Like his predecessors, he was aroused to the wildest ferocity by fear of assassination. His aunt Lucilla formed a conspiracy to kill him; he discovered it, had her executed, and on proof or suspicion of participation put so many men of rank to death that soon hardly any survived who had been prominent in Marcus’ reign. Delators, who had almost disappeared for a century, returned to activity and favor, and a new terror raged in Rome. Appointing Perennis as praetorian prefect, Commodus yielded the reins of government to him, and (the tradition says) abandoned himself to sexual dissipation. Perennis ruled efficiently but mercilessly; he organized his own terror and had all his opponents slain. The Emperor, suspecting that Perennis planned to replace him, surrendered this second Sejanus to the Senate, which reenacted its role of glowing revenge. Cleander, a former slave, succeeded Perennis (185) and surpassed him in corruption and cruelty; any office might be had for a proper bribe, any decision of any court could be reversed. Under his orders senators and knights were put to death for treason or criticism. In 190 a mob besieged the villa where Commodus was staying and demanded Cleander’s death. The Emperor accommodated them. Cleander’s successor, Lactus, after holding power for three years, judged that his time had come. One day he chanced upon a proscription list that contained the names of his supporters and friends, and of Marcia. On the last day of 192 Marcia gave Commodus a cup of poison; and when it worked too slowly the athlete whom he had kept to wrestle with strangled him in his bath. He was a youth of thirty-one.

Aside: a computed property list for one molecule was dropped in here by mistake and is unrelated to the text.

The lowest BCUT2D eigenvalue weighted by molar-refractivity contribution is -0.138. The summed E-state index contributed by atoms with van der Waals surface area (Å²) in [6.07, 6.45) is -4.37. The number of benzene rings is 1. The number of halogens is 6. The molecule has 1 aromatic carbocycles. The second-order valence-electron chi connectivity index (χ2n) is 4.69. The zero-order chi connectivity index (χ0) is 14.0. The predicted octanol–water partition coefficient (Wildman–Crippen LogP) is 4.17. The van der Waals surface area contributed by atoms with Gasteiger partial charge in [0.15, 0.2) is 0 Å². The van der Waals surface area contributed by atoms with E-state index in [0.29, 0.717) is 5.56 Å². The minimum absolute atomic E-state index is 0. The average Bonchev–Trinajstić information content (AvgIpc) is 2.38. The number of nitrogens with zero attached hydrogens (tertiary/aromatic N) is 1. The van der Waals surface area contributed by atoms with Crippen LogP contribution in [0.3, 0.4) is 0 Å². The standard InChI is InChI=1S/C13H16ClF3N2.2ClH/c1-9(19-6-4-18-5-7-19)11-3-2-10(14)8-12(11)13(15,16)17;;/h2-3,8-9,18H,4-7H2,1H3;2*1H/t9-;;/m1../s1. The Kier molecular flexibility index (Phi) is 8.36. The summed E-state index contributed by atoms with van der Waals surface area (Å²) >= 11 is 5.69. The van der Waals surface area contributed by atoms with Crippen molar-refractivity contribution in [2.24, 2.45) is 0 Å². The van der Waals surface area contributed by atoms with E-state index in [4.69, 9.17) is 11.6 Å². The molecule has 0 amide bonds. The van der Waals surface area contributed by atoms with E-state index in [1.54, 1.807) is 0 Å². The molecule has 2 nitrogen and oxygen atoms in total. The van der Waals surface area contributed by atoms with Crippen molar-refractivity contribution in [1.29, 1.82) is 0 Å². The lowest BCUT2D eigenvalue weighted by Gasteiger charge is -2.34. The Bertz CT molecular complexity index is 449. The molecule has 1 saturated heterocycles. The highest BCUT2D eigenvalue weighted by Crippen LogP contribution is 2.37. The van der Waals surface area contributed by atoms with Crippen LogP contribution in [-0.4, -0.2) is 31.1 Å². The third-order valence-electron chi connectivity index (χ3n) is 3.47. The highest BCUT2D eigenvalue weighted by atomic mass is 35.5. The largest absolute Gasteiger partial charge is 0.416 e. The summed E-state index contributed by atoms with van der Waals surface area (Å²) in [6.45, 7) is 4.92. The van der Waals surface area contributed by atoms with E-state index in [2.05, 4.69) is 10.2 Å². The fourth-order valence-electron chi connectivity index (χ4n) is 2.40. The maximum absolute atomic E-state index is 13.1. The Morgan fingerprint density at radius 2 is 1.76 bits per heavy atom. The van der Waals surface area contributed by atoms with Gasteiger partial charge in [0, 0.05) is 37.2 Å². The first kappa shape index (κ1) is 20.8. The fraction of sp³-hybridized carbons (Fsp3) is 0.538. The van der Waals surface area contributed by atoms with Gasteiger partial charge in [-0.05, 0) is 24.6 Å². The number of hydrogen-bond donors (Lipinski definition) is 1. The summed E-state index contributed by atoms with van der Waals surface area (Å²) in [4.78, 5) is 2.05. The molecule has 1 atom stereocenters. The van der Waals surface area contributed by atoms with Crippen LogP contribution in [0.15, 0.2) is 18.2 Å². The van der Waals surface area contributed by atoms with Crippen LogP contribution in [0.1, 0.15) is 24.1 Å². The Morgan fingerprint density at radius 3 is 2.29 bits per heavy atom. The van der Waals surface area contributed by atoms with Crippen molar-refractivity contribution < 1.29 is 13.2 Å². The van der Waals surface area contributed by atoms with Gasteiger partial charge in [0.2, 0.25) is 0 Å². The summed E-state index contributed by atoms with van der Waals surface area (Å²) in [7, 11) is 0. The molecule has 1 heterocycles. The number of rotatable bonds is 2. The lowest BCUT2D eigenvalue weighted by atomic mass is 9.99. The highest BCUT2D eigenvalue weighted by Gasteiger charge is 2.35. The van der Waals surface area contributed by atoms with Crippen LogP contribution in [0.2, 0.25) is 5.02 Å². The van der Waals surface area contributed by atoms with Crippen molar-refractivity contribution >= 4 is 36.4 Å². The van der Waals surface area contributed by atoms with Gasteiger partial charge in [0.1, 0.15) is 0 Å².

When Marcus died Rome had reached the apex of her curve and was already touched with decay. Her boundaries had been extended beyond the Danube, into Scotland and the Sahara, into the Caucasus and Russia, and to the gates of Parthia. She had accomplished for that confusion of peoples and faiths a unity not of language and culture, but at least of economy and law. She had woven it into a majestic commonwealth, within which the exchange of goods moved in unprecedented plenty and freedom; and for two centuries she had guarded the great realm from barbarian inroads and had given it security and peace. All the white man’s world looked to her as the center of the universe, the omnipotent and eternal city. Never had there been such wealth, such splendor, or such power. Nevertheless, amid the prosperity that made Rome brilliant in this second century, all the seeds were germinating of the crisis that would ruin Italy in the third. Marcus had contributed heavily to the debacle by naming Commodus his heir and by wars that centralized ever more authority in the hands of the Emperor. Commodus kept in peace the prerogatives assumed by Aurelius in war. Private and local independence, initiative, and pride withered as the power and functions of the state increased; and the wealth of nations was drained away by ever-rising taxation to support a self-multiplying bureaucracy and the endless offensives of defense. The mineral wealth of Italy was diminishing, pestilence and famine had taken bitter toll, the system of tillage by slaves was failing, governmental expenditures and doles had exhausted the Treasury and debased the currency. Italian industry was losing its markets in the provinces through provincial competition, and no economic statesmanship appeared to make up for a languishing foreign trade by a wider distribution of buying power at home. Meanwhile the provinces had recovered from the exactions of Sulla, Pompey, Caesar, Cassius, Brutus, and Antony; their ancient skills had revived, their industries were flourishing, their new wealth was financing science, philosophy, and art. Their sons replenished the legions, their generals led them; soon their armies would hold Italy at their mercy and make their generals emperors. The process of conquest was finished and was to be reversed; henceforth the conquered would absorb the conquerors.